If you’re just starting your first saltwater aquarium, you might be wondering how to make saltwater. After all, you can’t just dump some table salt in water: unfortunately, there are a few more steps involved.
Keep reading for everything you need to know about how to make saltwater at home!
How to make saltwater | What you’ll need
- Mixing container (food grade)
- Reef salt mix
- Aquarium heater
- Refractometer or hydrometer
- RO-DI water
- Measuring cups
Note: Does this all seem a bit daunting? We’d like to mention that you don’t necessarily have to make your own saltwater. Some aquarium shops also supply it. This does mean lots of lugging buckets around, and of course, you can unfortunately never be entirely sure of the quality of the water.
Aquarium stores might also supply RO-DI water, so you don’t have to buy your own RO-DI unit.
1. Fill your container with RO-DI water
Normal tap water in most areas is not the best option for making saltwater for your aquarium. It can contain high levels of nitrates or the mineral balance might be less than ideal.
The solution is RO-DI (reverse osmosis de-ionized) water. The simple explanation is that this is water that’s stripped of anything else that might have been in there, both the bad and good stuff. No worries: we’ll add the good back in later.
Don’t forget to always use a food-safe container that’s exclusively used for aquarium business and doesn’t contain residue from anything else. If you have a big tank and need lots of water, something on wheels can come in pretty handy.
2. Start up the powerhead and heater
The heater should be set to the temperature of your aquarium water. This ensures you don’t shock your fish when you add the new saltwater to your tank. It also helps the mixing process, as salt dissolves more quickly in warmer water.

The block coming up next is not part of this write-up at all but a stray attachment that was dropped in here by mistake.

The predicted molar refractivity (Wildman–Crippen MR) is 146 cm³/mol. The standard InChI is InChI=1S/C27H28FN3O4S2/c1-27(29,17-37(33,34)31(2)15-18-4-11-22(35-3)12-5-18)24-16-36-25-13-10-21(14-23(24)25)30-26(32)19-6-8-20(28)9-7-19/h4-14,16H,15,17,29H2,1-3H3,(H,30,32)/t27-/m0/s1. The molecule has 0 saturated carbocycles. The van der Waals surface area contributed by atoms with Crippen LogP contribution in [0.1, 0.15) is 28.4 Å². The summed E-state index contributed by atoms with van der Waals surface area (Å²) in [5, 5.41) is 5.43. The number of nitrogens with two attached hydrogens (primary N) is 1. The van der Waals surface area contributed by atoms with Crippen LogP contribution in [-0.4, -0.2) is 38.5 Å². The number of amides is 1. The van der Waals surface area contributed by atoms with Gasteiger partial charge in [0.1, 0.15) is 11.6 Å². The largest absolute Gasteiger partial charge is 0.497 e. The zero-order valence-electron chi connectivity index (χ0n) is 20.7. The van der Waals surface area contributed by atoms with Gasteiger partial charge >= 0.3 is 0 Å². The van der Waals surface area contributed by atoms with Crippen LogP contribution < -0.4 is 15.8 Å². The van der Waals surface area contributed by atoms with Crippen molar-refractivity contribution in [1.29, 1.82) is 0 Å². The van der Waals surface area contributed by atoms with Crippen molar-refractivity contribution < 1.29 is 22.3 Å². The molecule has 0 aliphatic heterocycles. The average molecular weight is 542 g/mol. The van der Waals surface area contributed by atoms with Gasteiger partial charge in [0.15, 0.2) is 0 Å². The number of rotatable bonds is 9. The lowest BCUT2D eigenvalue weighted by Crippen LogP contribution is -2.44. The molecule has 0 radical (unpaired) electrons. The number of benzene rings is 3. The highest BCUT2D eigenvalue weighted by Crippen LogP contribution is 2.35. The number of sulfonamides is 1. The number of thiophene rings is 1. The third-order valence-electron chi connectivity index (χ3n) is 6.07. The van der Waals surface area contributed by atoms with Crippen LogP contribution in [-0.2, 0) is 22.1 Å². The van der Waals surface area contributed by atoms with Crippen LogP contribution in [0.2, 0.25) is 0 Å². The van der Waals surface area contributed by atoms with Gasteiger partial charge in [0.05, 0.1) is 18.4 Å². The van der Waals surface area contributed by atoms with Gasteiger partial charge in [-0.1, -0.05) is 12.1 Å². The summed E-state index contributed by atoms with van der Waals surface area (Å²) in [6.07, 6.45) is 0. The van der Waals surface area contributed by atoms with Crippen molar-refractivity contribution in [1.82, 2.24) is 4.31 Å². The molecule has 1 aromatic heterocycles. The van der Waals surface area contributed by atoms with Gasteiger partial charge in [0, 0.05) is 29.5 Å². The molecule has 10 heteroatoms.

The powerhead (or multiple, if you have some to spare) is there to help mix the salt once you add it in. It would be a bit too much work to sit there stirring the whole thing manually! You can also opt for an air stone.
3. Add the appropriate amount of salt
As mentioned in the intro, it’s crucial to understand that you can’t just use normal salt to mix saltwater for your marine aquarium. You need reef salt from an aquarium store. This is because it’s not just salt that you’re looking for, it’s also a range of minerals and other trace elements that comprise ocean water. Table salt just doesn’t contain these!
Reef salt is what you use to add all the good stuff back into your RO-DI water while keeping the bad out. This allows you to create a perfectly balanced mix, just how your fish and corals like it.
Be sure to read the instructions that come with your specific salt mix, as different ones have different properties. Use a measuring cup to measure out the right amount. It’ll usually be ½ cup per gallon plus possibly a little extra to reach a specific gravity of around 1.025.
Once you’ve turned on the equipment and added the salt, it’s time to sit back and let the powerhead do its work of mixing and aerating.
Don’t get impatient: it can take a bit for the pH of the water to settle once all the chemicals are dissolved. The instructions on your salt mix may state how long the mixture needs.
5. Test salinity
Once all the salt has dissolved and the initial cloudiness of the water has disappeared, your fresh saltwater should hopefully be ready to use. Still, you should always test it to make sure. A refractometer is considered the most accurate equipment for measuring salt levels, but you can also use a floating hydrometer.
What you’re looking for is a specific gravity of 1.023-1.026, with 1.025 being perfect for most tanks. That’s around 35 parts per mille.
Don’t forget to also double-check the temperature before using this new water for a water change. It should be the same as the temperature in your aquarium.
Does the idea of mixing your own saltwater for the aquarium seem like a bit too much of a daunting task? No worries! FantaSEA Aquariums doesn’t just design and build custom aquariums, we also maintain them. Contact us here if you need help with your tank! You can also feel free to contact us if you still have more questions about how to make saltwater.